According to Dr. Brett Abarbanel, executive director of UNLV’s International Gaming Institute, the university has been offering short-course programs for quite a while. “The International Center for Gaming Regulation offers a wide variety of specialized programs,” Abarbanel says.

UNLV’s Hospitality College also has the Sands Center, which offers a variety of classes that are largely custom offerings. “They’ve seen an increase in the proportion of inquiries, with nearly all recent requests being on the land-based/online gambling front, compared to the hospitality/tourism,” says Abarbanel. “One of the keynotes here is UNLV’s ability to adapt to specific jurisdictional and cultural needs, and UNLV’s success speaks for itself.”

Since entering higher education in 2010, from an executive position in gaming, I have taught online and in the classroom. In my current role as an adjunct for Wilmington University, I have been part of their new online Certificate in Hospitality Management program. It was developed to meet the needs of current employees and those looking for a career. The program’s focus is a curriculum based on critical knowledge areas and operational soft skills for casino, leadership, and all subset business platforms of the hospitality industry.

The industry today is more data-driven than ever. Accordingly, academic programs in casino hospitality education in 2024 must continue to focus on the industry’s utilization of data analytics and collection through technology-based report programs. This includes educating students in the use of customer relationship management systems, and loyalty programs, as industry stakeholders rely more on this technology to operate efficiently.

As artificial intelligence is already trending within the casino operations platform, as well as the other subsets of the hospitality industry, higher education will need to focus on ways to address it in their curricula in 2024 and beyond.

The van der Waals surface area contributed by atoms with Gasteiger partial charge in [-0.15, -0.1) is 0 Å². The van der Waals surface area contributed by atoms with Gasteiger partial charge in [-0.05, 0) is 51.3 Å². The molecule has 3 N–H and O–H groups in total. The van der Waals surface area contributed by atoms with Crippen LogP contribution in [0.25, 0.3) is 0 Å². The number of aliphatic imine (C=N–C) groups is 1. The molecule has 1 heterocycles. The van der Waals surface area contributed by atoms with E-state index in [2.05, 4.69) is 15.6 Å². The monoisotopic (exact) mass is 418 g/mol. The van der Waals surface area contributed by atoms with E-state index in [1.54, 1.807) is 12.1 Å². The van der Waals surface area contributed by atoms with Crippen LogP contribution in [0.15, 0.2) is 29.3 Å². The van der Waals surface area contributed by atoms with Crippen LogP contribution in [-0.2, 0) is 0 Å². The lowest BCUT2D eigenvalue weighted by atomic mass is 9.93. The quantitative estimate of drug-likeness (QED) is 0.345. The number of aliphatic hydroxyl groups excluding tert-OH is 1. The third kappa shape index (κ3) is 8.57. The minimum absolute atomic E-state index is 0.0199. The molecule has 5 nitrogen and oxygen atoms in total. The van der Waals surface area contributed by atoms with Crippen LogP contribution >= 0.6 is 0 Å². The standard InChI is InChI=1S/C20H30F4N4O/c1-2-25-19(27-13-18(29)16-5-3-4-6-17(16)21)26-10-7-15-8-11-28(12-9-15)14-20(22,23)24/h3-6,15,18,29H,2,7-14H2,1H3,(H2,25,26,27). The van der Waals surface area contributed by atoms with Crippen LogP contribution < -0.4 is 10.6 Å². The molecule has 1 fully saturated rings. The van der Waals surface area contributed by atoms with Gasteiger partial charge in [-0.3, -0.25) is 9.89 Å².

Another example is esports. I published an article in 2018 on the growing partnership between esports and the casino industry. Obtaining a BS degree in esports gaming management is now a reality. It has become common for educational institutions to search for qualified knowledge-based instructors to teach esports sales, marketing, etc.

In the casino and hospitality industry, strategic programs and teaching methods in related curricula must continue to strike a balance between theoretical knowledge and real-world best practices. This ensures that students are provided with both the foundational understanding and practical skills necessary. As technology continues to play a significant role in casino operations and various sub-business segments of hospitality, it is expected that higher education will also continue to incorporate technological advancements into their instructional platforms and continue collaboration with industry stakeholders to produce more customized learning programs built on adaptability for specialized learning to support broader student interests.

Bob Ambrose is a veteran casino operator, consultant and educator. He formerly was gaming and hospitality professor at the Center for Hospitality and Sport Management at Drexel University, and his experience includes commercial casino development and gaming operations at the executive level.